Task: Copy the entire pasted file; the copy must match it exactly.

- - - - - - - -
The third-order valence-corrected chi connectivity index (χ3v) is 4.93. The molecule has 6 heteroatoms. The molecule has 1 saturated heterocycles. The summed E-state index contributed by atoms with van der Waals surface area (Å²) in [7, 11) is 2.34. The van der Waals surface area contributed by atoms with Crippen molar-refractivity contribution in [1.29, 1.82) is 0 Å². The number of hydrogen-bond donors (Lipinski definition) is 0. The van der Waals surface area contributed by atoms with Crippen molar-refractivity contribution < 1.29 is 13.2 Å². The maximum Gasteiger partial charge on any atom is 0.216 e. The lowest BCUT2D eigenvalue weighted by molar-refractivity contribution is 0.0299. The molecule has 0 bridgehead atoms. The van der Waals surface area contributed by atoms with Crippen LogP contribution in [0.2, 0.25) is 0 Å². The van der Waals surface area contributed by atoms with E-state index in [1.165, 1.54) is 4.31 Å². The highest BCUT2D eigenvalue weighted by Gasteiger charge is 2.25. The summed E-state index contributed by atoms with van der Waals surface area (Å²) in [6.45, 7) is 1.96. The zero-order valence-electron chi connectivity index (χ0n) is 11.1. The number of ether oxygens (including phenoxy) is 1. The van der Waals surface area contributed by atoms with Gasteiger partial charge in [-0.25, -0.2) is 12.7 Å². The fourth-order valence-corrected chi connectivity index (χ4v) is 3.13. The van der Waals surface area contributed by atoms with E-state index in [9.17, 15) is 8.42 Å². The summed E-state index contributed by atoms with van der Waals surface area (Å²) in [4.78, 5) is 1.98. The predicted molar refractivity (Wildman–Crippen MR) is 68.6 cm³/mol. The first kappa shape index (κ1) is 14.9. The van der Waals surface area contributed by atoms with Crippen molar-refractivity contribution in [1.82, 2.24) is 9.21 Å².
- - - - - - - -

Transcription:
The third-order valence-corrected chi connectivity index (χ3v) is 4.93. The molecule has 6 heteroatoms. The molecule has 1 saturated heterocycles. The summed E-state index contributed by atoms with van der Waals surface area (Å²) in [7, 11) is 2.34. The van der Waals surface area contributed by atoms with Crippen molar-refractivity contribution in [1.29, 1.82) is 0 Å². The number of hydrogen-bond donors (Lipinski definition) is 0. The van der Waals surface area contributed by atoms with Crippen molar-refractivity contribution < 1.29 is 13.2 Å². The maximum Gasteiger partial charge on any atom is 0.216 e. The lowest BCUT2D eigenvalue weighted by molar-refractivity contribution is 0.0299. The molecule has 0 bridgehead atoms. The van der Waals surface area contributed by atoms with Crippen LogP contribution in [0.2, 0.25) is 0 Å². The van der Waals surface area contributed by atoms with E-state index in [1.165, 1.54) is 4.31 Å². The highest BCUT2D eigenvalue weighted by Gasteiger charge is 2.25. The summed E-state index contributed by atoms with van der Waals surface area (Å²) in [6.45, 7) is 1.96. The zero-order valence-electron chi connectivity index (χ0n) is 11.1. The number of ether oxygens (including phenoxy) is 1. The van der Waals surface area contributed by atoms with Gasteiger partial charge in [-0.25, -0.2) is 12.7 Å². The fourth-order valence-corrected chi connectivity index (χ4v) is 3.13. The van der Waals surface area contributed by atoms with E-state index in [9.17, 15) is 8.42 Å². The summed E-state index contributed by atoms with van der Waals surface area (Å²) in [4.78, 5) is 1.98. The predicted molar refractivity (Wildman–Crippen MR) is 68.6 cm³/mol. The first kappa shape index (κ1) is 14.9. The van der Waals surface area contributed by atoms with Crippen molar-refractivity contribution in [1.82, 2.24) is 9.21 Å².